Lakeland 50 – The Torment of Failure 03.08.2013

The weekend of the Lakeland 50 event was here. Three women, two tents, loads of options of clothing/kit for the day of the race loaded into a car travelling to the Lake District on Friday morning. Not only did we want to get there to make sure we were rested for the day of our race but we wanted to be there to see of the Lakeland 100 participants.

Nerves and excitement were in full swing when the 100 participants left the line at Coniston. We were here. Our time to run will be tomorrow. It’s really happening. It’s really really happening. Oh dear, what have we done. Relax, chill, take a moment………

Quick unpack and set up of our tents and a kit check ready to go and get registered in the school hall. I weighed myself in the morning before we left so I knew I’d be 73kg. The lovely scales at check in said I was 72.2kg. Nice one. Then the kit check in the hall. The bits of my kit I wanted didn’t pass but I did have kit in there I didn’t want to use that did pass. What did I do? I took it all. Note to self. Buy lighter kit that can fit in one of those tiny small back packs that everyone else is wearing…… how do they do it? I want to design a back pack called “Mountain running Tardis” Light as a feather with everything you’ll ever need including the kitchen sink!!

During this whole process there was lovely, pretty, I want that gear displayed in the hall for those who didn’t have the right kit or for us, it looked so tempting we couldn’t resist. What did we do? Of course we did. It would be rude not to. We spied some calf compressions and shoes. I went for the Inov8’s – three styles later and I’m in love with some stylish red Rocklites. As if I need more trail shoes!! My friends had gone for the latest Hoka’s – loads of cushioned support for those very rocky paths.

After the excitement of the check in we grouped together with a number of other Leighton Fun Runners and walking into Coniston to find somewhere to eat. A nice relaxing chill out and nervous talk of the day to follow we headed back to our tents to settle down for the night.

Tent zips, car doors, clock bells a plenty and the wonderful sound of snoring to keep those light sleepers like me awake. I apologise sincerely for being one of those car door/tent zip moments at around 1am – retrieving some extra layers from the car to get comfy in my tent. It worked because I don’t remember hearing anything until 4am sounded out on the clock bell. A bit more sleep and who needs an alarm when early risers start shouting “morning” across the school field at just after 6am. Why? Well I know why but why? It was 6am!! Another 30 minutes before shouting MORNING would have been welcome. Oh well. It was time……… Time to get my lazy arse out of the sleeping bag and get ready.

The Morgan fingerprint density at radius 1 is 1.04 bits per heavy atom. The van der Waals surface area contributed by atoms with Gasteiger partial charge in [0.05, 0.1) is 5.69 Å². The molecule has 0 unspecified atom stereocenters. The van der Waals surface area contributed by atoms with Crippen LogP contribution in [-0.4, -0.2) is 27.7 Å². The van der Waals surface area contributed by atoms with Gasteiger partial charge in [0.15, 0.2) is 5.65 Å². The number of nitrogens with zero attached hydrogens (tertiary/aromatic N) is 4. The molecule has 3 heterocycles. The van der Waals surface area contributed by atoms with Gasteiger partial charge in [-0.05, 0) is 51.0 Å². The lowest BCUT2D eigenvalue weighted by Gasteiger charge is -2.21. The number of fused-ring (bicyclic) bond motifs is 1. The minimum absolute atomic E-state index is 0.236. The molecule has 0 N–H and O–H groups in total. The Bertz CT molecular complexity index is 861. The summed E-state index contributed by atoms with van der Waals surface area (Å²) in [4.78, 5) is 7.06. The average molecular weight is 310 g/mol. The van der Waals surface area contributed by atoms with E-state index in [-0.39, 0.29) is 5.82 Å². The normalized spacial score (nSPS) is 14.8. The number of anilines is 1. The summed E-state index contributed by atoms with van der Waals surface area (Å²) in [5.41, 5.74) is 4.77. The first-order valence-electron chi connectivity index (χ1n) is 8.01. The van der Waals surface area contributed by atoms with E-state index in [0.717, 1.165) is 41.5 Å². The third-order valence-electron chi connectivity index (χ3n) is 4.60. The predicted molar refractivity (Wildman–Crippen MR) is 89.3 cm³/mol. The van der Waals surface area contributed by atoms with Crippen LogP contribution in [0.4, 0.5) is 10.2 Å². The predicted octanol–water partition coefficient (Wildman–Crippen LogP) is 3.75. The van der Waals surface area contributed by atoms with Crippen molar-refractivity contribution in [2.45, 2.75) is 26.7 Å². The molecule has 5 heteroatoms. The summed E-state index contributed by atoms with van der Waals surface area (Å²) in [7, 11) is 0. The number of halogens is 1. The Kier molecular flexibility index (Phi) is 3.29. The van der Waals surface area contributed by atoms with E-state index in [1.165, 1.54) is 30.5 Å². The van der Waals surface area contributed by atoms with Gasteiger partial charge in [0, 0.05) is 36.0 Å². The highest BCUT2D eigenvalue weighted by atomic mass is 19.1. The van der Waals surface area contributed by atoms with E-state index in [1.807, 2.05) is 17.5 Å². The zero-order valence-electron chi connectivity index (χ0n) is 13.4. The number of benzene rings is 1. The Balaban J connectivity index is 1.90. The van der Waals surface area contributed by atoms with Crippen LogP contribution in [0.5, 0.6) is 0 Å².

Kit checked one last time. Back pack checked one last time. Trusty Inov8 trailrocks on. Sun cream, bug spray, spare buff, contact lenses and face wipes packed into the drop back sack so I could sort out the essentials on the bus. Then it was time for the race briefing which was not easy – how to squish 200 adults with back packs into a school hall with speakers located only at the front. It was handy that standing outside the hall you could hear better than if you were packed into the hall. Plus there was more fresh air.

After standing around for the race briefing my left foot was feeling bruised from a bit of the cushioning inside my trailrocks. I can’t wear these! My foot will be liquid pain if I leave these shoes on. What do I do?!?!?!?! Those were my only trail shoes……. Wait……. I bought another pair last night didn’t I? But I haven’t even tested them running yet. But I can’t go out in the pair I’ve brought with me. No choice then. A quick change of shoes to the new Rocklites purchased the night before. New shoes on their first outing and no way of changing them if they kill my feet. Not sensible at all but they felt like heavenly comfy slippers when I wear them. Mmmmm, rocklite slippers. I sincerely hope they feel like slippers by the end of this thing.

All loaded onto coaches at 9:30 am to get to Dalemain Estate – the beginning of the Lakeland 50.

Hot hot hot – Yes some of those runners really did look fit, and hot…… Focus!! There’s hills to climb! We were here. The start. That’s it, no turning back now. Dibbers dibbed and then waiting in the funnel line for the start at 11:30am.

Nervous energy had us running towards the first gentle hill which then took us on a merry wander through some fields. Ruts, holes and dips hidden by tall grass to keep you on your toes. Across a road and then back towards the start. A near miss for a packet of jelly babies that managed to escape from a friends back pack. They were soon rescued. A nice gentle 4 mile warm up before you really start hitting the trails.

With loads of energy to spare we were storming up the hills and running down the other side. Sun shine and gentle breeze. It was gorgeous.

Seeing the 100 participants on the course was truly inspiring. They’d been going since 18:30 the day before and were still moving. Every time I passed them I made sure I said “well done” or “good going” or “total respect, you’re amazing” to them. It was very motivating because if they could keep moving for that long and past 50 miles already then I have the easy job of just getting to 50 miles.